And it stretches for over 300 miles from Benin River in the west to Cross River in the East. Other forest areas are characterized with many unique species of plants and animals. Having identified their natural resources endowment, the Niger Deltans engage in peasant farming making use of orthodox farm instrument.

It also involve in two major primary occupations: firstly because of the meandering water ways around the region they engage in fishing; secondly, they engage in peasant farming making use of orthodox farm instrument. Human Right Watch (1997) reported that the people living in the oil producing communities largely belong to ethnic groups other than the three major ethnic groups in Nigeria, that is Hausa, Fulani, Yoruba and Igbo.

They speak diverse range of languages and dialects. The largest of these groups is Ijaw which collectively form Nigeria’s fourth largest ethnic group. In the present days, the Niger Delta region is a conglomeration of nine states. Five out of nine states are the core Niger Delta states and these are the more naturally endowed Niger Delta, while the remaining four are the periphery Niger Delta States, their population and population percentage to the Nigerian total population are:

  1. Delta, with total population of 1,327,605 (1.38%)
  2. Bayelsa, with total population of 2,953,001 (1.29%)
  3. Rivers, with total population of 2,772,748 (3.68%)
  4. Cross River, with total population of 2,206,167 (2.15%)
  5. Akwa-Ibom state, with total population of 2,746,812 (2.68%)

These are the south-south oil producing states, other oil producing Niger Delta States include:

  1. Edo, with total population of 2,475,953 (2.42%)
  2. Abia, with total population of 2,195,654 (2.14%)
  3. Imo state, with total population of 2,798,270 (2.59%) and
  4. Ondo state, with total population of 2,798,270 (2.59%).

(Akunya L: 1. 2006:42 and Soeze 2006:1).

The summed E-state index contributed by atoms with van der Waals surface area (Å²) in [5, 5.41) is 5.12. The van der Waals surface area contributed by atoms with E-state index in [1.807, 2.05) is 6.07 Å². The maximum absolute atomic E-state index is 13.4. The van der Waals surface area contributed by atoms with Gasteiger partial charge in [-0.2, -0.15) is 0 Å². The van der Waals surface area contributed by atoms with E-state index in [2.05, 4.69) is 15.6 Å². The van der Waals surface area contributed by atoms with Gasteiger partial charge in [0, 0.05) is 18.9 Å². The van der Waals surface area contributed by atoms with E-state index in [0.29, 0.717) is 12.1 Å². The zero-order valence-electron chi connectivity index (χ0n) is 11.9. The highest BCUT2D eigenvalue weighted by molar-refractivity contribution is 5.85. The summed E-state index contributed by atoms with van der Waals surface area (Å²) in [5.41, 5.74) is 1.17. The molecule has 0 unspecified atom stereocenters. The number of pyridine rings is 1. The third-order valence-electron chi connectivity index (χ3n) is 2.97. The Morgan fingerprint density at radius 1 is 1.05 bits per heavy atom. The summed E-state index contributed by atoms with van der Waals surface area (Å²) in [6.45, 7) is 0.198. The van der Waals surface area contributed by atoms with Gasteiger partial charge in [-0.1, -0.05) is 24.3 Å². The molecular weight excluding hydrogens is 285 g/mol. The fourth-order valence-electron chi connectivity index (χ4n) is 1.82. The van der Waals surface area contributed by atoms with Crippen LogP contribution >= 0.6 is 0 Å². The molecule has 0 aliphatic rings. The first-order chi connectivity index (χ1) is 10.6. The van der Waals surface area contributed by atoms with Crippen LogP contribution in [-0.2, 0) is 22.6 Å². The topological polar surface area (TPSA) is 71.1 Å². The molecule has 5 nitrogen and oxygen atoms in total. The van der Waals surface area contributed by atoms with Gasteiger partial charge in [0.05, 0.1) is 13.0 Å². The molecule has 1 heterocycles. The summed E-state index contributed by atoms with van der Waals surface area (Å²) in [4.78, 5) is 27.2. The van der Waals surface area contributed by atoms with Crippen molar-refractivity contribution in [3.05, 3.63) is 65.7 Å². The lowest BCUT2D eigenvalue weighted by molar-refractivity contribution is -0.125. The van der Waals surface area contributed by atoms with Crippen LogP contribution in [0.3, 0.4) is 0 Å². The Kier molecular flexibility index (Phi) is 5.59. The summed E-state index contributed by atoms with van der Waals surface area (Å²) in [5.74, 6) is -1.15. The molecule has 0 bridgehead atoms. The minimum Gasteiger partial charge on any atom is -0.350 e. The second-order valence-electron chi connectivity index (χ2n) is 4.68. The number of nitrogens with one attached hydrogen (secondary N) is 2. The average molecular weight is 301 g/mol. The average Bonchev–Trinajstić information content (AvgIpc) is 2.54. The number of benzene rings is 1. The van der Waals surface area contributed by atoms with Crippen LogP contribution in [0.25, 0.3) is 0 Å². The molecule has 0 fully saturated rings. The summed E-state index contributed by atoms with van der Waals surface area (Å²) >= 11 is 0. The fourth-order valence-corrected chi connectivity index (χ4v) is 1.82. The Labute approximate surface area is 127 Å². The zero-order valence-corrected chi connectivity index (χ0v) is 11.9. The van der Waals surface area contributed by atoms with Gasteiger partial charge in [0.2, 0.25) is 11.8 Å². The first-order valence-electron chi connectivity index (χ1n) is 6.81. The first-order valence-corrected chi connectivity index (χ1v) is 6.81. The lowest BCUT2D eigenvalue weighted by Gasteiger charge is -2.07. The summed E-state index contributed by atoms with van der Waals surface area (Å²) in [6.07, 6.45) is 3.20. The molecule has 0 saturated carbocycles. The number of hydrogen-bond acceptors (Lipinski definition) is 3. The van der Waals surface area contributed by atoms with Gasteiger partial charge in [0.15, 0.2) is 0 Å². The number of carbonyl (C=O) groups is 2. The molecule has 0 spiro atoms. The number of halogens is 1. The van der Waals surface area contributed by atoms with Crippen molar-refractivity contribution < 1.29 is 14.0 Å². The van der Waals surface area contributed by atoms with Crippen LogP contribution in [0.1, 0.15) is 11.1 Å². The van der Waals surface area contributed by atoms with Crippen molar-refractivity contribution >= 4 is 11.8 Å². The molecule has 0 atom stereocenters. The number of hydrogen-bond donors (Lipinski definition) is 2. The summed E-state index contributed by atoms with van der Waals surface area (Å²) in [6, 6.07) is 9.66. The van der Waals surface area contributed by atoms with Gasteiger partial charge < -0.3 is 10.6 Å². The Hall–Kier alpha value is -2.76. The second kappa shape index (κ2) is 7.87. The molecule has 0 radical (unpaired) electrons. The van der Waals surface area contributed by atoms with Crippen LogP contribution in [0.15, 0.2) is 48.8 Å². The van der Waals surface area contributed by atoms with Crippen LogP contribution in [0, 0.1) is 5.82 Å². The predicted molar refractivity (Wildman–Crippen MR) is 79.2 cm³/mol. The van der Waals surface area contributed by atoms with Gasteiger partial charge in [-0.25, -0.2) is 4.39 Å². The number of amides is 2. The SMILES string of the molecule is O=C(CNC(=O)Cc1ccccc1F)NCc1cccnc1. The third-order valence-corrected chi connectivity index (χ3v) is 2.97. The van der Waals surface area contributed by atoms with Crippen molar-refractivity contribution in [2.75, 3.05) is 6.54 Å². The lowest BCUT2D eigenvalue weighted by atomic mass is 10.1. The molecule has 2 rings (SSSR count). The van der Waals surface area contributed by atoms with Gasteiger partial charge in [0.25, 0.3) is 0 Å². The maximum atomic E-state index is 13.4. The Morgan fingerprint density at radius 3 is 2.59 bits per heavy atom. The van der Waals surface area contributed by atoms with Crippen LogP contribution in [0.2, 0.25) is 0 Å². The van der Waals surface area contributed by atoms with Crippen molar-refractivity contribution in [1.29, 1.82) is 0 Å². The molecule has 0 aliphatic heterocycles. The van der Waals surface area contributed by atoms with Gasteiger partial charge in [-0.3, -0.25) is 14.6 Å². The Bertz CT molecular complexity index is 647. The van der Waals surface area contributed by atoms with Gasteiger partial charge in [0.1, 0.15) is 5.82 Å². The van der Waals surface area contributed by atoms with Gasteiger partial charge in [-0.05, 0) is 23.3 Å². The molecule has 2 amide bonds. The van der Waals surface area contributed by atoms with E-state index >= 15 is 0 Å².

Table A


Source: Akunya (2006): Fundamentals of Demography

The Niger Delta region has the total population of 23,136,579 (22.56%) out of 102,519,082, which is the total population of Nigeria as at 1996. Niger Delta region is one of the world’s largest wet land, it covers a large area of Nigeria and depends on the political, ecological or hydrological definition of what constitutes the Niger Delta.

Quoting the World Bank report of 2005, Soeze (2006), stated that Rivers and Bayelsa states cover two third, that is 62.3 percent of the Niger Delta, whereas Delta state occupies another 15 to 20 percent of the Niger Delta. Accordingly, Akwa-Ibom, Cross-River, Edo, Abia, Imo and Ondo states occupy 17.7 to 20.7 percent of the Niger Delta region.


Statement of the Problem

The research is on the crises in oil producing communities in the Niger Delta region of Nigeria precisely the purely maritime states like Bayelsa, rivers are faced with some invasive problems, adversely affecting their basic natural endowment for sustainable living. These problems are precipitated from the unfavourable effect of oil producing activity taken place in some communities of these states.

These activities so far have brought about great destruction of lands needed for agriculture, thereby discouraging agrarian activities in the localities. Also, their waters is threatened with some negative effect of deposit of petroleum which have been discouraged if not totally limited. Some aquatic activities like fishing, swimming and has also threatened river or water bodies as source of drinkable water to the people.

Besides, they are having several cases of forest fires resulting from ignited petroleum resources, destroying the economic trees and forest animals profitable to the people. There is the massive unemployment of the able-bodied youths in these oil producing communities and the putative belief of non-economic project and social infrastructure need to bring these localities to spotlight development.

Therefore some youths of these communities, feeling marginalized and out-cheated by successive governments of the federation and the oil companies have decided to be recacilitant militant and restive causing some intractable public unrest, public nuisance, insurrectional activities impasse, chasm and destructing proper political and economic development.